The most significant finding of the InerAct Study was that when all the confounding factors (such as BMI) were eliminated, having one or more glasses of sweetened cold drink a day increased the overall risk of developing type 2 diabetes by 20%.

When the subjects consuming the least sugar-sweetened drinks were compared to those consuming the largest volume of sugar-sweetened drinks, the risk of developing type 2 diabetes rose to a frightening 39%. In other words individuals in this study who had 1 or more sugar-sweetened drinks per day were nearly 40% more likely to develop type 2 diabetes than people who only had 1 sugar-sweetened drink per month (Interact, 2013).

Artificially sweetened beverages

It is interesting to note that the subjects who consumed the most artificially sweetened soft drinks tended to have more chronic disease or family history of diabetes, and have higher BMIs and waist circumference measurements.

I can imagine that the immediate conclusion that readers will jump to is that "artificially sweetened soft drinks cause chronic diseases, obesity and diabetes".

"Not so," say the authors of this in-depth report (InterAct, 2013). They specifically explain that this finding indicates that people who suffer from chronic diseases, such as diabetes and obesity, are more likely to stop drinking sugar-sweetened soft drinks and change to non-nutritive, very-low-energy drinks such as artificially sweetened soft drinks instead.

The reason why the authors are able to state this, is that once they included BMI (as an indicator of overweight or obesity) in their statistical analysis, the risk that consumers of artificially sweetened cold drinks are liable to develop diabetes, was no longer significant. They, therefore, deduced that drinking artificially sweetened cold drinks was fuelled by health problems, not the other way around.

Confirmation of previous results

The InterAct Study has provided even more evidence that there is a link between the intake of liquid sugar in the form of sugar-sweetened beverages (soft, carbonated and isotonic drinks), thus confirming the findings of previous studies.

In 2010, Malik and coworkers from Harvard University in the USA, published a paper on a meta-analysis of studies investigating the association between consumption of sugar-sweetened beverages (soft drinks, fruit drinks, iced tea and energy and vitamin waters) with weight gain and the risk of chronic metabolic diseases (e.g. metabolic syndrome and type 2 diabetes).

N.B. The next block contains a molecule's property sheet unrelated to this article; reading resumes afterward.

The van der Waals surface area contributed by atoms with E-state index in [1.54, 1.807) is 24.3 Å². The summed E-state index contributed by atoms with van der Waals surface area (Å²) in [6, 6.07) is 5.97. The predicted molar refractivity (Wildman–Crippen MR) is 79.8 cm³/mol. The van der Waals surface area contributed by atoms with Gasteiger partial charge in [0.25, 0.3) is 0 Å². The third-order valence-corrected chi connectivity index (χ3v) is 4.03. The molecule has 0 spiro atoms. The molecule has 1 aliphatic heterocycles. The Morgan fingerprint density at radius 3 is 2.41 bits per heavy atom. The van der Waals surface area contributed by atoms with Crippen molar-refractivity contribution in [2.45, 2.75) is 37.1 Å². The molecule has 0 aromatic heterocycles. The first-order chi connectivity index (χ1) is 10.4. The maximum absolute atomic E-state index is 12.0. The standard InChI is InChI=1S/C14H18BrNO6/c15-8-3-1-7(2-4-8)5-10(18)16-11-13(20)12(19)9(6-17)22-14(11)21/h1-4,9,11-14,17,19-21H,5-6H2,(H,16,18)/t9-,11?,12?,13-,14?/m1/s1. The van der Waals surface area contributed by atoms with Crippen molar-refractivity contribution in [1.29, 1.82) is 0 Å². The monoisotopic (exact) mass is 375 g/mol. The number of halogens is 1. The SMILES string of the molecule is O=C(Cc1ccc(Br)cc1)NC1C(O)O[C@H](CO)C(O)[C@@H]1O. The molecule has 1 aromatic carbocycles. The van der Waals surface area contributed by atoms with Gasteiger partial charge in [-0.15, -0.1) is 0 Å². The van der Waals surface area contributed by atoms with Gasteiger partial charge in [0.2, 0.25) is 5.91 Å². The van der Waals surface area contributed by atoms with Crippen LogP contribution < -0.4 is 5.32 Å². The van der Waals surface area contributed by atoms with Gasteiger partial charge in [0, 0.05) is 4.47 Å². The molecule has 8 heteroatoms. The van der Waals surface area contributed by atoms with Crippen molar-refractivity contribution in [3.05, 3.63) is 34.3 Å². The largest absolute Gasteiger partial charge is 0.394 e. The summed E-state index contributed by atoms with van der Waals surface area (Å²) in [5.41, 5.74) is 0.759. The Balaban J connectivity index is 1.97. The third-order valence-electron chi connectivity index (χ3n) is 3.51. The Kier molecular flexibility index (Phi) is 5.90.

These authors concluded that "Higher consumption of sugar-sweetened beverages is associated with increased risk of developing type 2 diabetes or metabolic syndrome." (Malik et al, 2010).

South African implications

The fact that researchers in North America and Europe have shown that drinking sugar-sweetened drinks can have negative effects on health and predispose populations to develop overweight and type 2 diabetes, should also be taken to heart in South Africa.

Most of us are aware of workers on building sites drinking large quantities of cheap sweetened cold drinks to keep hunger at bay and that sugar-sweetened squashes are among the most popular items on local shopping lists, that office workers sip cola drinks all day, that many children’s lunch boxes contain bottles of diluted squash, and that our "Born Frees" are having sweetened cold drinks practically on a daily basis (Feeley at al, 2009).

Such wide-spread excessive intakes of sugar-sweetened beverages endanger the health of our people and fuel not only obesity, but also the type 2 diabetes epidemic. "Think before you drink!" and I am for once not referring to alcohol either!

(References: Feeley A et al. (2009). Fast-food consumption among 17-year-olds in the Birth to Twenty cohort. S Afr Med J, 22(3):118-123; InterAct Consortium (2013). Consumption of sweet beverages and type 2 diabetes incidence in European adults: results from EPIC-InterAct. Diabetologia, 56:1520-1530; Malik VS et al (2010). Sugar-sweetened beverages and the risk of metabolic syndrome and type 2 diabetes: a meta-analysis. Diabetes Care, 33(11):2477-83)